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This is a raucous road trip of a novel. Crumley teams up two of his established protagonists, Milo Milodragovitch, his Montana one-horse-town private eye, and C.W. Sughrue, a Texas brawler, on the trail of an embezzling banker and the one who sent a hit man to kill Sughrue. Hungry for retribution, the two blaze across Texas in a cherry-red El Dorado, sharing drugs and booze, and encountering a weird and wonderful set of characters along the way. The action is fast and violent, but the tone is always good humored. --This text refers to the Hardcover edition.
Lit by flashes of brutal lyricism but bordering on incoherence, Crumley's fifth detective novel sports a hook that's certain to captivate longstanding fans: it's the first joint outing of his two aging and irascible sleuths, C.W. Sughrue (last seen in The Mexican Tree Duck, 1993) and Milo Milodragovitch (dormant since 1983's Dancing Bear). Forsaking a hard-fought sobriety after his $3 million inheritance vanishes from his Montana bank account, Milo travels to El Paso, Tex., to ask his former partner, Sughrue, to help track the errant banker. He finds Sughrue hiding out in the desert after having been shot and left to die by Chicano thugs who divulged that it was a contract hit. The two join on a desperate quest for retribution, traveling through a haze of booze, cocaine, barroom brawls and sadistic crime scenes, zigzagging from Austin to Seattle to a final showdown south of the border on the estate of a drug lord. What seems a hodgepodge of false leads begins to coalesce (after 200 pages) around a South Texas crime network that dabbles in S&Ls, money laundering and drug distribution. Crumley's harsh realism is vitiated here by James Bondish gadgetry and gunplay. While the plot reads at times like an overbudget western directed by an LSD-addled Raymond Chandler, the far-flung cast, which features small-time sleaze kings, man-eating women and a sinister general implicated in Iran-Contra, is drawn with panache. Major ad/promo.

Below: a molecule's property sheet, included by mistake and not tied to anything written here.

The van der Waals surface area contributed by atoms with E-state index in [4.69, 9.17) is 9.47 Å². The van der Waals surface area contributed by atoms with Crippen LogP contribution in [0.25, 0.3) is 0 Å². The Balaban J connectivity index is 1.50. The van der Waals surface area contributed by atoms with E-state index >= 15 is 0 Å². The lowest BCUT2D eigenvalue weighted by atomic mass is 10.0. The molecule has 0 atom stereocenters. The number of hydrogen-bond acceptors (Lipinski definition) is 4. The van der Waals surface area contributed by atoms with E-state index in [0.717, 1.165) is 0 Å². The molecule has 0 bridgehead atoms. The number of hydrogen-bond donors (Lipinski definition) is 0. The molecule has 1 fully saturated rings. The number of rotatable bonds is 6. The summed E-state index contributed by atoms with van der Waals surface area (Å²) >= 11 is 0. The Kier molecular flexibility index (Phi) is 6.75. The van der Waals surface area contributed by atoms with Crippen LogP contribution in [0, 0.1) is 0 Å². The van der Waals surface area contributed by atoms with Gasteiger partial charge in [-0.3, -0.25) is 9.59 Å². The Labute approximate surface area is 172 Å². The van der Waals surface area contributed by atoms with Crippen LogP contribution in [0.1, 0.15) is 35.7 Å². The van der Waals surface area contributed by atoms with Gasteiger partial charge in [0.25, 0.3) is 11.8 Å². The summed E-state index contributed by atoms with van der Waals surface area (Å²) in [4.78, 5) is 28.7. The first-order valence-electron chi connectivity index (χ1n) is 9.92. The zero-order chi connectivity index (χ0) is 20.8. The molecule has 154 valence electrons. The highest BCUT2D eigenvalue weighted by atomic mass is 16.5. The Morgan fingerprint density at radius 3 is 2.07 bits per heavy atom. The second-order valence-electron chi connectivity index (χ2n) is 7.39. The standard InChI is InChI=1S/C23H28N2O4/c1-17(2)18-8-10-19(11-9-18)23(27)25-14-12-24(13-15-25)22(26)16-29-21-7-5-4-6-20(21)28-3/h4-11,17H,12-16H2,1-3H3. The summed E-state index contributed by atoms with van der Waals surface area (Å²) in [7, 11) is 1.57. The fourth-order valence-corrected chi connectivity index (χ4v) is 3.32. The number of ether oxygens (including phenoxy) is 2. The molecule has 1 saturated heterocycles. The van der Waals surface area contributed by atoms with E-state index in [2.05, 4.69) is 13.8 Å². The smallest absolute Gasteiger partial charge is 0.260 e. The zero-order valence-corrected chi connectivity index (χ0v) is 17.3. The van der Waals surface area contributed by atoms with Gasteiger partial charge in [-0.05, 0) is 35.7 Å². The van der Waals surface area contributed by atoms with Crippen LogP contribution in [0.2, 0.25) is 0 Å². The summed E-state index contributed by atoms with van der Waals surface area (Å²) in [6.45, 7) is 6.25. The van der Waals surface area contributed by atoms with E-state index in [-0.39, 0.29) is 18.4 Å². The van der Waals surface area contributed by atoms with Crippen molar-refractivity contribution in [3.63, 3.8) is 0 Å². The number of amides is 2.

Copyright 1996 Reed Business Information, Inc. --This text refers to the Hardcover edition.
Milo and Sugrue booze and snort and fight their way, around the Nexican border mostly, with a few stops in the Northwest. Read morePublished on Jan. 14 2003 by D. P. Birkett
James Crumley is almost frightening in the way he writes. He evokes things that most authors can only dream of. Read morePublished on Aug. 20 2000 by Logan Wiley III
I often read to relax before bed. This book was exceptionally good at not holding my attention and after a paragraph or two, I nodded off blissfully. Read morePublished on Nov. 13 1999 by Amazon Customer
James Crumley's 1996 Bordersnakes is an example of the "hard-bitten", "tough guy" genre, and tells the story of two alcoholic ne'er-do-wells in search of a... Read morePublished on Nov. 15 1998 by Rick Hunter